Glass of water

Stay hydrated to help prevent heat related illnesses. LINDSEY CHASTAIN/Skiatook Journal

With temperatures heating up, the Centers for Disease Control and Prevention estimates more than 600 people in the U.S. will be killed by extreme heat this summer. Those over the age of 65 are at a higher risk of developing a heat-related illness. GlobalHealth, an Oklahoma-based health insurance provider, is providing tips for Oklahoma seniors to stay cool this summer to help prevent heat-related illnesses.

“As we age, our bodies lose the ability to respond to the summer heat,” said Rebecca Anderson, director of utilization management at GlobalHealth. “This puts seniors at risk for heat-related illnesses. It is important to know the warning signs and symptoms of heat-related illnesses, and the recommended first-aid steps.”

GlobalHealth is providing information to help Oklahomans prevent and treat heat-related illnesses:

What is a heat-related illness? Heat-related illnesses occur when the body cannot properly cool itself. These can include heat stroke, heat exhaustion, heat cramps, sunburns, heat edema or heat rash.

Symptoms of heat-related illnesses. Heavy sweating, muscle pains, paleness, tiredness and swelling in the ankles or feet are some of the common signs of heat exhaustion. Seniors may also experience dizziness, nausea, spasms or cramps in the stomach, arms or legs. Those with high blood pressure or heart, lung and kidney diseases may also be at risk. Red, hot and dry skin with no sweating, rapid pulse and body temperatures over 103 F can be signs of heat stroke.

Prevention. It is important to stay in the air-conditioning or find shade if you are outside. Avoid high-energy activities, drink plenty of fluids and wear loose, lightweight, light-colored clothing. Taking cold showers or baths can also help to keep you cool. If you are on a special diet or your primary care physician has limited your fluids, talk to them about your options.

How to help. If you think someone is suffering from a heat-related illness, get the person out of the heat and into a cool place. Offer fluids and apply a cold, wet cloth to their wrists or neck. If you have symptoms of heat stroke, call 911 or go to the hospital immediately. Try to cool down until medical help arrives.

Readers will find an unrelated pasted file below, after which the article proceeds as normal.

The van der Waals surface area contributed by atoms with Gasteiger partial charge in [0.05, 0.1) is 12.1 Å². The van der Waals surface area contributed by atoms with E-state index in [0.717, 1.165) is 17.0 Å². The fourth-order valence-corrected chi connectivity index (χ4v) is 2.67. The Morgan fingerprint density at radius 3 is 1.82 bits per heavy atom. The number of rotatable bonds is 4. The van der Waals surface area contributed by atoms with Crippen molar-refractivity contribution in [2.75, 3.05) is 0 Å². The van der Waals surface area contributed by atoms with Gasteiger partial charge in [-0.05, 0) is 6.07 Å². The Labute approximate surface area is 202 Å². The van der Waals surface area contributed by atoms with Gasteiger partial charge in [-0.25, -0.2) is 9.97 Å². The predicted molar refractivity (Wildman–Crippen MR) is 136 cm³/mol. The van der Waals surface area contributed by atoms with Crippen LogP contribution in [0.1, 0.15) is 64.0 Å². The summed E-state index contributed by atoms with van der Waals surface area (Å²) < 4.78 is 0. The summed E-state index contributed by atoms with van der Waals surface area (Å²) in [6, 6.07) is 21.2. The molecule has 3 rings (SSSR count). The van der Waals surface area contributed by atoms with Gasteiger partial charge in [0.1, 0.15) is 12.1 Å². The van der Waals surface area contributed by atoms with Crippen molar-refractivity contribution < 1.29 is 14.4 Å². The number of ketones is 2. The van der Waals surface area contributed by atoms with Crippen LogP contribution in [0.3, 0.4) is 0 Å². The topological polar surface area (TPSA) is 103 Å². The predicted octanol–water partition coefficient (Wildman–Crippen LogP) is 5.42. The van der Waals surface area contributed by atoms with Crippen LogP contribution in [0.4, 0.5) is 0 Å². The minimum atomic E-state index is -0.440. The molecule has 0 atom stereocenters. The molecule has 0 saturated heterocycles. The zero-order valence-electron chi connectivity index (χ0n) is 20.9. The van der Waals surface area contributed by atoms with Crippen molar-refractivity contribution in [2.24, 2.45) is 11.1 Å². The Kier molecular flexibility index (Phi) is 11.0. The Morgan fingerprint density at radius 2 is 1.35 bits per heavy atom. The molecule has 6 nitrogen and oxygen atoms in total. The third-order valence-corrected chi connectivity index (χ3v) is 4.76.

Heat stroke is one of the leading causes of non-crash, vehicle–related death for children according to the Oklahoma State Department of Health. In the United States, a child dies from heat stroke in a vehicle every 10 days. Parents and caregivers of young children should especially keep in mind that vehicles heat up quickly and can be extremely dangerous for children.

A report from the National Safety Council indicates more than half of deaths of kids in hot cars were at home, and 25 percent of deaths occurred at the caregiver’s workplace. The report also states there were 21 deaths of children in hot cars in Oklahoma from 1998-2017.

If a child is seen alone in a locked, parked car, it is permitted by law to forcibly enter the vehicle to rescue the child. Call 911 immediately for emergency assistance. Once the child is out of the vehicle, stay with the child in a safe place near the vehicle until emergency responders arrive.

To receive more information on summer car safety, contact the OSDH Injury Prevention Service at (405) 271-3430 or visit http://ips.health.ok.gov and click on Fact Sheets and then click Kids in Hot Cars.

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E-mail lindsey.chastain @skiatookjournal.com

Follow me on Twitter @SkiatookJournal.

E-mail lindsey.chastain@skiatookjournal.com

Managing Editor

Lindsey is the managing editor for the Skiatook Journal. She holds an M.A in English from the University of Central Oklahoma. Prior to the start of her news career in 2011, Renuard was a professor of English at the University of Central Oklahoma.